Currently, the four main markets in Latin America are Chile, Brazil, Mexico, and Argentina. And depending on how new energy policies are applied, Colombia may soon become a very important market.
In Chile, the big question mark on transmission capacity is beginning to be solved. This will create a great opportunity to go back to high levels of development activity.
What is unique or special about the Latin American market?
The region is quite diverse, both in terms of orography and climate. Chile, for example, is a country with a wide range of temperatures and altitudes, and that has important implications in the design and performance of the plants.
How does Array Technologies handle these different climates and environmental conditions, in comparison with other tracking technology?
There are two main tracker architectures: centralized, in which one motor moves a block of rows linked to each other; and decentralized, in which rows are independent and every component is replicated in each row.
At Array, we use a centralized architecture, and have our own-patented technology. In addition to moving a 1 MW block of rows with one motor, we utilize an articulated driveline that adapts to irregular sites avoiding grading, and we have developed a mechanical and passive wind management system that doesn’t need any kind of electric supply to operate.
In contrast, other tracking solutions have complex systems based on a chain of electronic devices and batteries with multiple failure points and a lifetime much shorter than the plant. And in environments with wide temperature ranges, the lifetime of these components decreases materially.
To put this in perspective, a 100 MW solar plant will have around 3,500 rows. With decentralized tracking system, you would have more than 25,000 electromechanical components – batteries, controllers, inclinometers, wifi antennas; while with Array that figure is below 130 components. Taking into account that a plant lifetime is 30 years, corrective maintenance savings with Array may exceed 7 million dollars.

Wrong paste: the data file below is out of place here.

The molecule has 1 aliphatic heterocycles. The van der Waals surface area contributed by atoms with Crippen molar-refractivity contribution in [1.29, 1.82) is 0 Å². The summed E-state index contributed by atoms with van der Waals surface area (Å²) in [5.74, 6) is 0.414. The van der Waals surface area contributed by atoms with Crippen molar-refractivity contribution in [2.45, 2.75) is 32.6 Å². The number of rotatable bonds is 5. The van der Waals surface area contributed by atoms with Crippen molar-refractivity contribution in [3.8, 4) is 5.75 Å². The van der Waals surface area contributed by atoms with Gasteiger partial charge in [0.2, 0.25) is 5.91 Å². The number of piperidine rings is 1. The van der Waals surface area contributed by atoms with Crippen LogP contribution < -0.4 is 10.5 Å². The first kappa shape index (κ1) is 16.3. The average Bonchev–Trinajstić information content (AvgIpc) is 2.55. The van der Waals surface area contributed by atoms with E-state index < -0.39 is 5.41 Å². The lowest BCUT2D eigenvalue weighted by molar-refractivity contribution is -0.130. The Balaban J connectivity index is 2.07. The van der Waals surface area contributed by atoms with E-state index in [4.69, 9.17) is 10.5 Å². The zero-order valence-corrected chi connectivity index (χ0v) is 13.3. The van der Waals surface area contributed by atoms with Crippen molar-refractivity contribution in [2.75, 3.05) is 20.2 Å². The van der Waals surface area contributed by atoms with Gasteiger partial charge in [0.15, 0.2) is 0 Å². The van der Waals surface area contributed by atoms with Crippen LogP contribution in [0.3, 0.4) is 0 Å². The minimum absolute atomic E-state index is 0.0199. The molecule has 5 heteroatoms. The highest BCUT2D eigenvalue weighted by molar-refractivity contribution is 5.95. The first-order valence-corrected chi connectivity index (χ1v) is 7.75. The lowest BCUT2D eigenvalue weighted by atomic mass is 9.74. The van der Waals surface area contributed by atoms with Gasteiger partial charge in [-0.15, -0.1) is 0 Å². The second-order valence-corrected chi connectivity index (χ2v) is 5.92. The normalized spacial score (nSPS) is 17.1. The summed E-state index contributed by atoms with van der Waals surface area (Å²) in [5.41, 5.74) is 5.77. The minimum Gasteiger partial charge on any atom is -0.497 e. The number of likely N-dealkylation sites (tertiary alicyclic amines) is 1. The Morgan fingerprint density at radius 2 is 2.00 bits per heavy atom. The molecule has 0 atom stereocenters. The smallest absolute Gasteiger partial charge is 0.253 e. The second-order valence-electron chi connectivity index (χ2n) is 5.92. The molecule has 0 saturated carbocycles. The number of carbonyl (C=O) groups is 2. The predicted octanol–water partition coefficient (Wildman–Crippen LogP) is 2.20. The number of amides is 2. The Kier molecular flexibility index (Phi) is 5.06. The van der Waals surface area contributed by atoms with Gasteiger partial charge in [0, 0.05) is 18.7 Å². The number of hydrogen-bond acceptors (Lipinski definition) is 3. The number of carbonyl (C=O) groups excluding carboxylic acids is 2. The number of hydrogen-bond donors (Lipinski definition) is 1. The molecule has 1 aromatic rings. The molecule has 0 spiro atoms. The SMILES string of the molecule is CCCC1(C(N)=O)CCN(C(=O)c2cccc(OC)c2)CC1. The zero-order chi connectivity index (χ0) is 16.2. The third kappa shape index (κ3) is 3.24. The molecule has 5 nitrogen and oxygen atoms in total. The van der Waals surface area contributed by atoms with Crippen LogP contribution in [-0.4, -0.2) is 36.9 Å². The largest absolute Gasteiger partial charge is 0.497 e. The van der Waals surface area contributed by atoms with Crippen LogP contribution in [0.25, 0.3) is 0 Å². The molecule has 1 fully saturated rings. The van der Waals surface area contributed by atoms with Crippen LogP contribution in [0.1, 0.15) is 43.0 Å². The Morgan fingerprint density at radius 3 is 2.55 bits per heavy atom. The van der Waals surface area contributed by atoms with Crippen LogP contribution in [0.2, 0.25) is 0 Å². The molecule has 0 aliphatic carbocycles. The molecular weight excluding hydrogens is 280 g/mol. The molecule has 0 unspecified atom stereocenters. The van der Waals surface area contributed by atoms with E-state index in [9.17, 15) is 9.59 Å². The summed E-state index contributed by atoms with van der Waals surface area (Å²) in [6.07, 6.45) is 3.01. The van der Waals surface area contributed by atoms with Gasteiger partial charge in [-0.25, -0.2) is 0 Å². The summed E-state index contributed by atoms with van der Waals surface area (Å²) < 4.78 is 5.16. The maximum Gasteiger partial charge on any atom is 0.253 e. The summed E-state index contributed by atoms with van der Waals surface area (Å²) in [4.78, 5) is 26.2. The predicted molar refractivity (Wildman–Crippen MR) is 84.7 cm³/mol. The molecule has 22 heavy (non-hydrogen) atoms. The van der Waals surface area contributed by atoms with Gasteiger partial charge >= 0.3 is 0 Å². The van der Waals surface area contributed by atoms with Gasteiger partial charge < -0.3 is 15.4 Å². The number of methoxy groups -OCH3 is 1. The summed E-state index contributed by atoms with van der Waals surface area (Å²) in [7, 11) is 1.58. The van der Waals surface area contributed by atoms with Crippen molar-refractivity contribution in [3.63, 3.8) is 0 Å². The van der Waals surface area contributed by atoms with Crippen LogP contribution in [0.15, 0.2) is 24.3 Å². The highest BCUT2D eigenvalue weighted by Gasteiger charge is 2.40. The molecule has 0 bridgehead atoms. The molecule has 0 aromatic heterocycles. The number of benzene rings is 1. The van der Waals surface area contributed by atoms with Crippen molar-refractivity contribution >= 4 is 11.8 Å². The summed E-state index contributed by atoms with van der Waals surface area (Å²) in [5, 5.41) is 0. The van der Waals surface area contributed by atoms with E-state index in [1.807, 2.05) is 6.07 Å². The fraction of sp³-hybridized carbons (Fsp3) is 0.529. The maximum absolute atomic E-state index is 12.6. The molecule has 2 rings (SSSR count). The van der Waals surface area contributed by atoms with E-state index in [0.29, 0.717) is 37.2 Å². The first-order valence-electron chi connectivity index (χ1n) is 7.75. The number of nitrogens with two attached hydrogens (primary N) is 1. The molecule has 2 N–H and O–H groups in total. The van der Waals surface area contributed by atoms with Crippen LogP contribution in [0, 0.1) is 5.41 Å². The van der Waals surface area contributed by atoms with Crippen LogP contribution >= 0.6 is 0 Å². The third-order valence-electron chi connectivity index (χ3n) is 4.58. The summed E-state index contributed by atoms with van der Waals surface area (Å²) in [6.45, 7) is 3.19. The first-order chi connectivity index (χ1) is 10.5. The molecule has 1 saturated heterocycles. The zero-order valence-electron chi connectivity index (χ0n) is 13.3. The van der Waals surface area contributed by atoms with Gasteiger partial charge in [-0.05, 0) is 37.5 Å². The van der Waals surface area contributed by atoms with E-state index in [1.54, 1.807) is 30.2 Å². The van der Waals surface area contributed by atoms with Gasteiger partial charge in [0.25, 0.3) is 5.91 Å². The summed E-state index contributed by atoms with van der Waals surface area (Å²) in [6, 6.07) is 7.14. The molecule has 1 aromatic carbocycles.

Why should an investor install solar trackers for a utility-scale project?
The answer is the 20 percent gain in production with a tracking system over a fixed structure. In regions such as Latin America with enough insolation, tracker utilization is unarguable.
The CIREC WEEK Conference is coming up in Santiago, Chile. Can you tell us a little bit more about what you expect at this event?
There will be several key topics. The first one will be the current situation of the grid and the transmission capacity, because that is the bottleneck holding up projects. It will be also a good opportunity to examine investors appetite and the volume of projects to be developed in the short term.
On the tech side, energy storage innovations will also be a very hot topic. Storage will help stabilize and extend the generation curve and that will be a decisive factor to increase even more the share of photovoltaic plants in the energy mix.
CIREC is going to be a great event in which the major players of the industry will participate; it is extremely useful and attractive for anybody with interest in renewable energies.
To learn more about the impact of tracker reliability on utility-scale solar throughout LatAm, please download the report here: http://www.arraytechinc.com/latam-tracker-report/